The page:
United Church of Christ

Two churches in D.C. area welcomed into UCC

Covenant Baptist Church in southeast Washington, D.C., was one of two churches that affiliated with the UCC's Central Atlantic Conference on Feb. 27.

The Central Atlantic Conference received two churches into the UCC on Feb. 27, when Covenant Baptist Church in Washington, D.C., and United Christian Church in Lexington Park, Md., were granted congregational standing by the UCC's Potomac Association.

Covenant Baptist Church is known throughout the D.C. area for its vibrant worshipping community and its prophetic ministries of justice and service. Founded in 1945 as an all-white Southern Baptist congregation, a racial transition began in 1969 when the church called an African-American pastor to serve its European-American congregation. In its decades of service to its economically challenged neighborhood in southeast Washington, the predominately African-American congregation has developed a reputation for being a beacon of hope, inclusiveness and liberation for the oppressed and marginalized.

Last year, the congregation's senior pastors, the Rev. Dennis and Christine Wiley, were among the visible religious leaders that supported D.C.'s adoption of a controversial law that legalized same-gender marriage.

"Many new members are joining the church, excited by our vision," the Wileys wrote in a Washington Post op-ed column explaining their position. "… Some who disagree with us have condemned us to hell. But we believe that God has granted us the courage of our convictions."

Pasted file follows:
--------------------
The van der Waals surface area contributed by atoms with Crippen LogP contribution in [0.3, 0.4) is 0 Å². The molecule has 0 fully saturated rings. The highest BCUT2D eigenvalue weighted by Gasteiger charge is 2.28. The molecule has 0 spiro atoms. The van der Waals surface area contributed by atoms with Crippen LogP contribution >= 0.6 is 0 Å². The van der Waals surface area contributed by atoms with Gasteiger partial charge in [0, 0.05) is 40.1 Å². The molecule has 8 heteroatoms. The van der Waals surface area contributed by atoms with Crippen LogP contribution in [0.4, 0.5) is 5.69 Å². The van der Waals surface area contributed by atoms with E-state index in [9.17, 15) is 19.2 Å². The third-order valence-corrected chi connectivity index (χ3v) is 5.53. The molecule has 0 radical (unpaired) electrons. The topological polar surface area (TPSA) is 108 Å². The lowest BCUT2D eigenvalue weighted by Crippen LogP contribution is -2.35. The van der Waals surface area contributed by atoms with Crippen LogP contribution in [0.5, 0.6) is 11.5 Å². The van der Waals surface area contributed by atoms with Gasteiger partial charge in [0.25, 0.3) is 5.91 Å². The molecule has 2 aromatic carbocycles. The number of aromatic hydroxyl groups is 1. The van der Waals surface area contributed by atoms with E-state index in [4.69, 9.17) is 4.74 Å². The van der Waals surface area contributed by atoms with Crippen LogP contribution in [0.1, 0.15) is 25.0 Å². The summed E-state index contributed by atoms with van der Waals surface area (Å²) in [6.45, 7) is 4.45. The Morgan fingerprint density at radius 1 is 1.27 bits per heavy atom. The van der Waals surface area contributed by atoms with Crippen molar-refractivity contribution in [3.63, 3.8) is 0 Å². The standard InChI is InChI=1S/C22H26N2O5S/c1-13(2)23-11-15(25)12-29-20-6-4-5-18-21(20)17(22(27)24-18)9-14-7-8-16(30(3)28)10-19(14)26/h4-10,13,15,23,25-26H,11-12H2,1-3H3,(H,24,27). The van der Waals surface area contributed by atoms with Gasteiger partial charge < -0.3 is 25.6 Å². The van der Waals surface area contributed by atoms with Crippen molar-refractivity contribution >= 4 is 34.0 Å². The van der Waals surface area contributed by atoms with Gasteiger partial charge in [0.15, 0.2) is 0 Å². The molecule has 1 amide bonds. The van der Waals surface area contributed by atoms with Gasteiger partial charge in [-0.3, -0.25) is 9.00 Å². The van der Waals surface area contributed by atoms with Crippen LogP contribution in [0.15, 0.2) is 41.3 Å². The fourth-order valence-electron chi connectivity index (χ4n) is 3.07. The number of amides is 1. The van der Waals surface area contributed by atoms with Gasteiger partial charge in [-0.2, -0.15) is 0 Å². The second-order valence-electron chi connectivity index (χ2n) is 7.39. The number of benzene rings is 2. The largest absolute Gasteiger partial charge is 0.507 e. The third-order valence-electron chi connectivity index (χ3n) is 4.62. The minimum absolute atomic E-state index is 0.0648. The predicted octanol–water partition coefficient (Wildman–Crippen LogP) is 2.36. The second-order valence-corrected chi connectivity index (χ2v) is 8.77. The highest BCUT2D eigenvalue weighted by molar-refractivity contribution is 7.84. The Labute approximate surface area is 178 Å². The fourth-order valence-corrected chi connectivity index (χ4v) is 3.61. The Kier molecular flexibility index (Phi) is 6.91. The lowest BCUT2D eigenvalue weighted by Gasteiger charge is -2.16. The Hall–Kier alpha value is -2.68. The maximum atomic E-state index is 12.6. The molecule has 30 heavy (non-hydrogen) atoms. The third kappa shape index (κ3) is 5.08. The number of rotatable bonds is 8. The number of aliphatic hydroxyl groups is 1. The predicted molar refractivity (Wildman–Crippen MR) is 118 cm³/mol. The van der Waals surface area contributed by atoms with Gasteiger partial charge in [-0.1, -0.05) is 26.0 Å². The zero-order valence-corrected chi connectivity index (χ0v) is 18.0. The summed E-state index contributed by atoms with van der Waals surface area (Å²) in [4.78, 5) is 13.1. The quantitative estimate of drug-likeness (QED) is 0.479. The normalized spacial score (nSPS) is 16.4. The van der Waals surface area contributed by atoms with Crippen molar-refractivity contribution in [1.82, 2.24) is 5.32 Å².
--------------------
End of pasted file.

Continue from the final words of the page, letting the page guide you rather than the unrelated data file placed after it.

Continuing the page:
United Christian Church in Lexington Park, Md., under the leadership of the Rev. Annie Blackwell, is an ecumenical partnership congregation of the Christian Church (Disciples of Christ) and the United Church of Christ.

Formerly known as the Southern Maryland Faith Community, United Christian Church is committed to inclusivity, service and speaking to the holistic needs of those they serve.

"Christ calls us to be 'citizens in the world,' reads the church's website. "We believe that our social expression of Christ's love seeks justice for all humankind."

The Rev. Henry E. "Hank" Fairman, moderator of the Potomac Association, says the two new congregations represent how the UCC "continues to live into the future as a united and uniting church."

"Today we took an affirming step into the future in ministry in community together," Fairman said in a written statement. "Isaiah reminds us, 'Thus says the Lord God, who gathers the outcasts of Israel, I will gather others to them besides those already gathered.' Thanks be to God for challenging us to be a progressive, liberal voice in Christian faith, and for gathering us all in as a united church."

A formal service of reception for United Christian Church will be held at Bethany Christian Church in Fort Washington, Md., on Palm Sunday, March 28. A service welcoming Covenant Baptist Church will take place on May 16.

The Rev. John Deckenback is Conference Minister of the Central Atlantic Conference, which includes New Jersey, Delaware, District of Columbia, and portions of Maryland, Virginia, and West Virginia.

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